California Republican Rep. Jeff Denham tried hard this year to force Congress to consider a pathway to citizenship for some immigrants — a risky effort in a volatile election year.
His bid failed, and as he approaches Election Day in serious danger of losing his seat, Denham finds his attempts to revamp immigration laws were not good enough for Hispanic voters in his district, where Latinos are 40 percent of the population.
Many pointed out his efforts didn’t actually change anything for them — if they had even heard of the effort at all.
“He hasn’t delivered the goods,” said Solange Goncalves Altman, a retired immigration attorney who has worked in Modesto for more than three decades and had met with Denham multiple times in Washington during lobbying efforts. “His heart may be in it, but he hasn’t been effective.”
And, she said, “He can’t be successful because of his party.”
Denham pushed the House this spring to vote on a pathway to citizenship for Dreamers, young immigrants who came to the country illegally as children.
His bid eventually resulted in a comprehensive immigration reform bill which would have also limited legal immigration. It failed dramatically in the House and wasn’t even considered by the Senate. Congress has taken up no other significant immigration legislation since.
Denham’s race will likely come down to turnout, which is historically low among the Hispanic population. Hispanics represent 34 percent of California’s adult population but account for only 21 percent of those most likely to vote, according to the Public Policy Institute of California, a nonpartisan research group.
That’s consistent with statistics in Denham’s congressional district, where there have been strong efforts by Democrats to register the Hispanic community.
While about 40 percent of the district’s population is Hispanic, they only make up about 30 percent of registered district voters in 2018, up from about 27 percent of registered voters in 2014, according to Political Data Inc.
Many in the Hispanic community and Democratic groups insist the population is going to be more engaged this time around.
Yvette Schopp-Ortega, who grew up in Modesto and is canvassing for NextGen America, a progressive organization focused on turning out young voters, said a program it uses to identify where voters live has found a lot more people in Hispanic communities than it did when she canvassed for another issue in 2016.
“People are paying more attention this time because of (President Donald) Trump,” said Carlos Barajas, a caseworker with El Concilio, a Latino nonprofit agency in the San Joaquin Valley that provides legal services. “They got too comfortable, and then Trump started pushing people’s buttons.”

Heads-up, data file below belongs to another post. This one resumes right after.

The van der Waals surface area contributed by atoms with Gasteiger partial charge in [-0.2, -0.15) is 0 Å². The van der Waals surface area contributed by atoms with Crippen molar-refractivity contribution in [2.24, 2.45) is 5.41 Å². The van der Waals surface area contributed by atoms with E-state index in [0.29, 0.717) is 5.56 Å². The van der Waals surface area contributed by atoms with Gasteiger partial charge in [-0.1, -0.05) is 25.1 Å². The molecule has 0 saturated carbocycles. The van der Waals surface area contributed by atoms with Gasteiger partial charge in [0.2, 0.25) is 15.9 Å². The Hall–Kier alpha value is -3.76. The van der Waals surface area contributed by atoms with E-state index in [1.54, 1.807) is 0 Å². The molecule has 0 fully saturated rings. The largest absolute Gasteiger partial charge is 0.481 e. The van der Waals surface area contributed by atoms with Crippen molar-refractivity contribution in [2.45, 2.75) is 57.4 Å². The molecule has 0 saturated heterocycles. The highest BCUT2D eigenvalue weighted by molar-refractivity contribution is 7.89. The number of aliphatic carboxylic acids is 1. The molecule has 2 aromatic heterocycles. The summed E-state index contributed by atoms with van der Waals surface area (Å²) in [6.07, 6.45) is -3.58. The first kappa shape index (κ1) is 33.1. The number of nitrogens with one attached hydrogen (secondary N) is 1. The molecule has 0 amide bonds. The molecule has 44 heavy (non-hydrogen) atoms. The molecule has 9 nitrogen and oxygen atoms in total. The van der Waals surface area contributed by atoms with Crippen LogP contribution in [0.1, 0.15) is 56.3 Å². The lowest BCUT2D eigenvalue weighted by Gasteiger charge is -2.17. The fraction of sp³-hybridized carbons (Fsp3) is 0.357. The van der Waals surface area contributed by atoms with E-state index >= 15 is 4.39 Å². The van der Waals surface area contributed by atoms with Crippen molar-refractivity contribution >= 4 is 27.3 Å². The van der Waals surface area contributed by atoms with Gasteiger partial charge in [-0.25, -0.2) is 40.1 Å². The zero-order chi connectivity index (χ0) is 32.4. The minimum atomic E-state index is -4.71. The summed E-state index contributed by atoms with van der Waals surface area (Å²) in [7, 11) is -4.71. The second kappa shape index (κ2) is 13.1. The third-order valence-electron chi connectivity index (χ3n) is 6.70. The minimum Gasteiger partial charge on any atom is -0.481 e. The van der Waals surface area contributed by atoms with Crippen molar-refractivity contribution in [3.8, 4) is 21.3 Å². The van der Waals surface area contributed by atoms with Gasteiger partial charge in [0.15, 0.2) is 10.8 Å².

Several registered Hispanic voters in their late teens and early 20s interviewed by McClatchy said they knew nothing about either Democrat Josh Harder or Denham.
They said that while they planned to do more research before voting they’d probably vote for Harder because he’s a Democrat. Many had never heard of Denham’s effort to force a vote on Dreamers.
Maria Ruiz, 19, who said she’d be voting for the first time this election and it would be for Harder, used harsh terms to question the Republicans’ commitment to the Hispanic community. “I think Republicans are racist,” she said.
Others used softer language, but indicated they believed Democrats were more on their side for important issues such as health care and immigration. One man said he couldn’t yet register to vote but was trying to get his citizenship specifically to do that.
“We have to fight the good fight,” he said in Spanish, pounding the air with a fist and grinning.
Alex Galeana, a Dreamer who is also an organizing director for NextGen America in the 10th district, said even though people like him can’t vote they’re dedicated to making sure their friends, family and others in their community do so. It’s not hard to show them why Republicans aren’t on his side, he said.
“Just look at their rhetoric,” Galeana said. “Look at what Trump says about us.”
Dave Lopez, a former Modesto city councilman, mayoral candidate and registered Democrat, said he has supported Denham and will continue to do so this year. He said even though Denham’s effort on Dreamers wasn’t successful, Lopez respected him for trying.
But when he mans the counter of his store, a combined market and deli called Sam and Dave’s Market in downtown Modesto, he says he’ll get some flack from people for a picture perched on the counter by the register. It’s a photo of Denham and Lopez in front of the shop, signed by Denham with a message calling Lopez a friend.
“Some people will say, ‘It went nowhere, so that didn’t do anything for us,’” Lopez said, in between ringing up customers he greeted by name. “I don’t agree with that. I think the conversation is important, and I know keeping that photo up is the right decision.”
Barajas, who is not a citizen but a beneficiary of the Deferred Action for Childhood Arrivals program created under former President Barack Obama, said he wouldn’t vote for Harder either if he could. He doesn’t believe either candidate would be an effective advocate for the Hispanic community, and insisted both parties needed to find candidates who understood their plights.
But would he have voted for Denham if his effort was successful and gave Dreamers a path to citizenship?
“Of course I would,” Barajas said.